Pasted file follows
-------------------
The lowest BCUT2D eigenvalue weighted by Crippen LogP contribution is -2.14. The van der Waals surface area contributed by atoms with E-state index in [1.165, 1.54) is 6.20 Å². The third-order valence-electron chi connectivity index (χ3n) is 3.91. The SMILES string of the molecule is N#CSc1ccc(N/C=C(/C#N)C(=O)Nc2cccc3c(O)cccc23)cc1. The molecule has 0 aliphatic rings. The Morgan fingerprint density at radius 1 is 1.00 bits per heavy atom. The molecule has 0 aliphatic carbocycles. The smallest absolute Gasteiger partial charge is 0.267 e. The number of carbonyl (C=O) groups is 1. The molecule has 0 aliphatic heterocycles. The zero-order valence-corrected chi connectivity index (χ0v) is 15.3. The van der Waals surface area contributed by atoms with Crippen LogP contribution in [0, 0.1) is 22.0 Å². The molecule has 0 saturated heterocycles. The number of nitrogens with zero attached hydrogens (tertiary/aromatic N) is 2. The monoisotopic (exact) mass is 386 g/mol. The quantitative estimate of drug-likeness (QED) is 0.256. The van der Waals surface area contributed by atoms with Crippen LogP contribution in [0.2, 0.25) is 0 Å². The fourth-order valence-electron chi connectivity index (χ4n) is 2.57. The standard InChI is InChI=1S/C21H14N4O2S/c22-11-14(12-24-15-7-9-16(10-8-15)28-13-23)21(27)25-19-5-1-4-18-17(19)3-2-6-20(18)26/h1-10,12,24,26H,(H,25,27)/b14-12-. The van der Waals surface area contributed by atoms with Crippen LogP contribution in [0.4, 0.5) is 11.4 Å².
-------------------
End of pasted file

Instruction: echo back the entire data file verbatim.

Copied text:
The lowest BCUT2D eigenvalue weighted by Crippen LogP contribution is -2.14. The van der Waals surface area contributed by atoms with E-state index in [1.165, 1.54) is 6.20 Å². The third-order valence-electron chi connectivity index (χ3n) is 3.91. The SMILES string of the molecule is N#CSc1ccc(N/C=C(/C#N)C(=O)Nc2cccc3c(O)cccc23)cc1. The molecule has 0 aliphatic rings. The Morgan fingerprint density at radius 1 is 1.00 bits per heavy atom. The molecule has 0 aliphatic carbocycles. The smallest absolute Gasteiger partial charge is 0.267 e. The number of carbonyl (C=O) groups is 1. The molecule has 0 aliphatic heterocycles. The zero-order valence-corrected chi connectivity index (χ0v) is 15.3. The van der Waals surface area contributed by atoms with Crippen LogP contribution in [0, 0.1) is 22.0 Å². The molecule has 0 saturated heterocycles. The number of nitrogens with zero attached hydrogens (tertiary/aromatic N) is 2. The monoisotopic (exact) mass is 386 g/mol. The quantitative estimate of drug-likeness (QED) is 0.256. The van der Waals surface area contributed by atoms with Crippen LogP contribution in [0.2, 0.25) is 0 Å². The fourth-order valence-electron chi connectivity index (χ4n) is 2.57. The standard InChI is InChI=1S/C21H14N4O2S/c22-11-14(12-24-15-7-9-16(10-8-15)28-13-23)21(27)25-19-5-1-4-18-17(19)3-2-6-20(18)26/h1-10,12,24,26H,(H,25,27)/b14-12-. The van der Waals surface area contributed by atoms with Crippen LogP contribution in [0.4, 0.5) is 11.4 Å².